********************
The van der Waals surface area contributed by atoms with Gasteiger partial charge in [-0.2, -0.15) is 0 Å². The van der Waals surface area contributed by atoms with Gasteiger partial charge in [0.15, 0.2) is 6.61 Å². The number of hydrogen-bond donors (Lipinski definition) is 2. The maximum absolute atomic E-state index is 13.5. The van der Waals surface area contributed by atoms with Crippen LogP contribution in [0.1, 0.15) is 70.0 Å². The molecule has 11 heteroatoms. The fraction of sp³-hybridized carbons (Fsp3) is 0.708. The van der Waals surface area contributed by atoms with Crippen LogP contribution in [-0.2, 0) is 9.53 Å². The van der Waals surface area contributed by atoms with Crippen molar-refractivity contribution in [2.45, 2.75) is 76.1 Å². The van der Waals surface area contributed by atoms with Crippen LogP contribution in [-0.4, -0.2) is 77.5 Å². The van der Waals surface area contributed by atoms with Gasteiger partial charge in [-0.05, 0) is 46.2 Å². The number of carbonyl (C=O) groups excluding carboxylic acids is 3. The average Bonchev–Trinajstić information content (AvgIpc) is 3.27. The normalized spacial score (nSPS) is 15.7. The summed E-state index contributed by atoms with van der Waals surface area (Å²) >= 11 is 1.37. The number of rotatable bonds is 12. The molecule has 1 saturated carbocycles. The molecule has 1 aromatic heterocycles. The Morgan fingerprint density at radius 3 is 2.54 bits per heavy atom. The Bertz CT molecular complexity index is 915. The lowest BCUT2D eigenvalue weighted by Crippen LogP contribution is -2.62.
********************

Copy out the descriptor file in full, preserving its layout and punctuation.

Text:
The van der Waals surface area contributed by atoms with Gasteiger partial charge in [-0.2, -0.15) is 0 Å². The van der Waals surface area contributed by atoms with Gasteiger partial charge in [0.15, 0.2) is 6.61 Å². The number of hydrogen-bond donors (Lipinski definition) is 2. The maximum absolute atomic E-state index is 13.5. The van der Waals surface area contributed by atoms with Crippen LogP contribution in [0.1, 0.15) is 70.0 Å². The molecule has 11 heteroatoms. The fraction of sp³-hybridized carbons (Fsp3) is 0.708. The van der Waals surface area contributed by atoms with Crippen LogP contribution in [-0.2, 0) is 9.53 Å². The van der Waals surface area contributed by atoms with Crippen molar-refractivity contribution in [2.45, 2.75) is 76.1 Å². The van der Waals surface area contributed by atoms with Crippen LogP contribution in [-0.4, -0.2) is 77.5 Å². The van der Waals surface area contributed by atoms with Gasteiger partial charge in [-0.05, 0) is 46.2 Å². The number of carbonyl (C=O) groups excluding carboxylic acids is 3. The average Bonchev–Trinajstić information content (AvgIpc) is 3.27. The normalized spacial score (nSPS) is 15.7. The summed E-state index contributed by atoms with van der Waals surface area (Å²) >= 11 is 1.37. The number of rotatable bonds is 12. The molecule has 1 saturated carbocycles. The molecule has 1 aromatic heterocycles. The Morgan fingerprint density at radius 3 is 2.54 bits per heavy atom. The Bertz CT molecular complexity index is 915. The lowest BCUT2D eigenvalue weighted by Crippen LogP contribution is -2.62.